When a private company set up pay toilets at a public bus terminal, a group advocating for the poor issued strong objections, saying in part that it hits those most likely to use the bus hardest.
Mjódd is a bus terminal in east Reykjavík, and serves as a hub for numerous routes that traverse the capital area. Mjódd sees some 4 million people pass through the terminal each year, but the bathroom that was at this terminal has been closed for several years. On Monday, the engineering company Verkís announced that they had made toilets at Mjódd a reality again, but at a price: 200 ISK per visit, to be exact, which can be paid with cash or card.
Pepp Ísland, an advocacy group for the poor in Iceland, objects to the move, MBL reports.
The organisation points out that children, young people, and the lowest income earners in Icelandic society are amongst those who most often take the bus. They believe it should be a natural right that these passengers have free access to toilets at Mjódd. They consider the charge to be an “extra fee” levied on people who are already “locked out of the welfare system with low wages and benefits, taxes, austerity and shame.”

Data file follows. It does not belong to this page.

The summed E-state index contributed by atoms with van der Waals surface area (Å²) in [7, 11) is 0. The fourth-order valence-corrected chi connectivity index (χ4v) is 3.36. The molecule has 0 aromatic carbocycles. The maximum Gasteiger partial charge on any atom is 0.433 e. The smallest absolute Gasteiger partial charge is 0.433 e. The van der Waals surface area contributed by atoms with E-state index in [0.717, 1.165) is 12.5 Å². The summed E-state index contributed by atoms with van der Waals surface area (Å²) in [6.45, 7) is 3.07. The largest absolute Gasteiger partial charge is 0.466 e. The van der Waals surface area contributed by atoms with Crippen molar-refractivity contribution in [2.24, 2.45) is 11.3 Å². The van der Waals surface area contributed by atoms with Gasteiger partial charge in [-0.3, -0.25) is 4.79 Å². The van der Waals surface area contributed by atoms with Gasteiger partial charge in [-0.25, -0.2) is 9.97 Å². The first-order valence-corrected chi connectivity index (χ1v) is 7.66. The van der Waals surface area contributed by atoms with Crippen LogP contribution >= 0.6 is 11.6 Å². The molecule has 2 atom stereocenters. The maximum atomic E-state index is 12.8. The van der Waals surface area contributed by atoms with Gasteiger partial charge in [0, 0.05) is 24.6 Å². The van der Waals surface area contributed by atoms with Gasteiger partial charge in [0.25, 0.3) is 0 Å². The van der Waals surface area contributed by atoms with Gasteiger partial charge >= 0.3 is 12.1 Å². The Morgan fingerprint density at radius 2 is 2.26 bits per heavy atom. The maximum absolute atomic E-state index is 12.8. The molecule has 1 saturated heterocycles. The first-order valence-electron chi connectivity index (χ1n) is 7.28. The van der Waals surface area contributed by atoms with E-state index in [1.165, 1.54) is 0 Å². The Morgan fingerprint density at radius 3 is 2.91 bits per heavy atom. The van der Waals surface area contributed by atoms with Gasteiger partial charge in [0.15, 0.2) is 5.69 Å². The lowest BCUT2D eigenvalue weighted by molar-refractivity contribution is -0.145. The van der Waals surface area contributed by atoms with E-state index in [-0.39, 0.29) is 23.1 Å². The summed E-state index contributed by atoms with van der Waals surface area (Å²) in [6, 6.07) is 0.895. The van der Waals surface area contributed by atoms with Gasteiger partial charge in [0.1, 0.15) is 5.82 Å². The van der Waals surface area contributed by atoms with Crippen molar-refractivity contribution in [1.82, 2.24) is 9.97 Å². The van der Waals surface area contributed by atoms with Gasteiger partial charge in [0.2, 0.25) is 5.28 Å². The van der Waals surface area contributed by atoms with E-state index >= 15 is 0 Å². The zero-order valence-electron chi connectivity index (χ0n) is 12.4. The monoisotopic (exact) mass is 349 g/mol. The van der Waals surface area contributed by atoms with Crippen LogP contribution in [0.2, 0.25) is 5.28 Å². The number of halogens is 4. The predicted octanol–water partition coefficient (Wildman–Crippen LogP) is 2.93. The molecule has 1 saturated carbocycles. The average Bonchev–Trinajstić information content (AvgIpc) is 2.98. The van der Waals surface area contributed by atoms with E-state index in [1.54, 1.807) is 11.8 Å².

Their claims are not without merit. Hlemmur, a bus terminal in central Reykjavík, has bathrooms that require a passkey from any of the businesses operating in the terminal, but are free of charge.